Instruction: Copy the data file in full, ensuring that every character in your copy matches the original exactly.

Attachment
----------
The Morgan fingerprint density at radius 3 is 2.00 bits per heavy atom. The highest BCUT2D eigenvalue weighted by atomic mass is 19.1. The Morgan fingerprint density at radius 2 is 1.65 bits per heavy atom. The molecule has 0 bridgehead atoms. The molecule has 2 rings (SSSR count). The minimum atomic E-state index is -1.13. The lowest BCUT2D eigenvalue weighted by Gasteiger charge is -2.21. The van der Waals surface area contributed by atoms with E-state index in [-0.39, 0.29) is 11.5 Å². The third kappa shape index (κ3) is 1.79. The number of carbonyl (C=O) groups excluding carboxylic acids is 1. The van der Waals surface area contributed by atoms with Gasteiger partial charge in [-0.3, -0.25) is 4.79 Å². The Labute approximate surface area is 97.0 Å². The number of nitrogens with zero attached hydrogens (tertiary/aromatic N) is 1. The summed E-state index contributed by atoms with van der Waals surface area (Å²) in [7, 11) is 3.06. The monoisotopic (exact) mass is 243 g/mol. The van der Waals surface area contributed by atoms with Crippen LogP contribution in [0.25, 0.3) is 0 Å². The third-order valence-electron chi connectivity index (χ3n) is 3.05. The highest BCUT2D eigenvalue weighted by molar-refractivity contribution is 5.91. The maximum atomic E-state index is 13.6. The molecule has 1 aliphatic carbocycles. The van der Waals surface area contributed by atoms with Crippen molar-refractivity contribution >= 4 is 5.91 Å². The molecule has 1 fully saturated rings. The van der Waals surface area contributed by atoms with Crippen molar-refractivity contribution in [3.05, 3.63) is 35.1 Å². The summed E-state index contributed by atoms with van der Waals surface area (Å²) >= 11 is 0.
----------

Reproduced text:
The Morgan fingerprint density at radius 3 is 2.00 bits per heavy atom. The highest BCUT2D eigenvalue weighted by atomic mass is 19.1. The Morgan fingerprint density at radius 2 is 1.65 bits per heavy atom. The molecule has 0 bridgehead atoms. The molecule has 2 rings (SSSR count). The minimum atomic E-state index is -1.13. The lowest BCUT2D eigenvalue weighted by Gasteiger charge is -2.21. The van der Waals surface area contributed by atoms with E-state index in [-0.39, 0.29) is 11.5 Å². The third kappa shape index (κ3) is 1.79. The number of carbonyl (C=O) groups excluding carboxylic acids is 1. The van der Waals surface area contributed by atoms with Gasteiger partial charge in [-0.3, -0.25) is 4.79 Å². The Labute approximate surface area is 97.0 Å². The number of nitrogens with zero attached hydrogens (tertiary/aromatic N) is 1. The summed E-state index contributed by atoms with van der Waals surface area (Å²) in [7, 11) is 3.06. The monoisotopic (exact) mass is 243 g/mol. The van der Waals surface area contributed by atoms with Crippen LogP contribution in [0.25, 0.3) is 0 Å². The third-order valence-electron chi connectivity index (χ3n) is 3.05. The highest BCUT2D eigenvalue weighted by molar-refractivity contribution is 5.91. The maximum atomic E-state index is 13.6. The molecule has 1 aliphatic carbocycles. The van der Waals surface area contributed by atoms with Crippen molar-refractivity contribution >= 4 is 5.91 Å². The molecule has 1 fully saturated rings. The van der Waals surface area contributed by atoms with Crippen molar-refractivity contribution in [3.05, 3.63) is 35.1 Å². The summed E-state index contributed by atoms with van der Waals surface area (Å²) >= 11 is 0.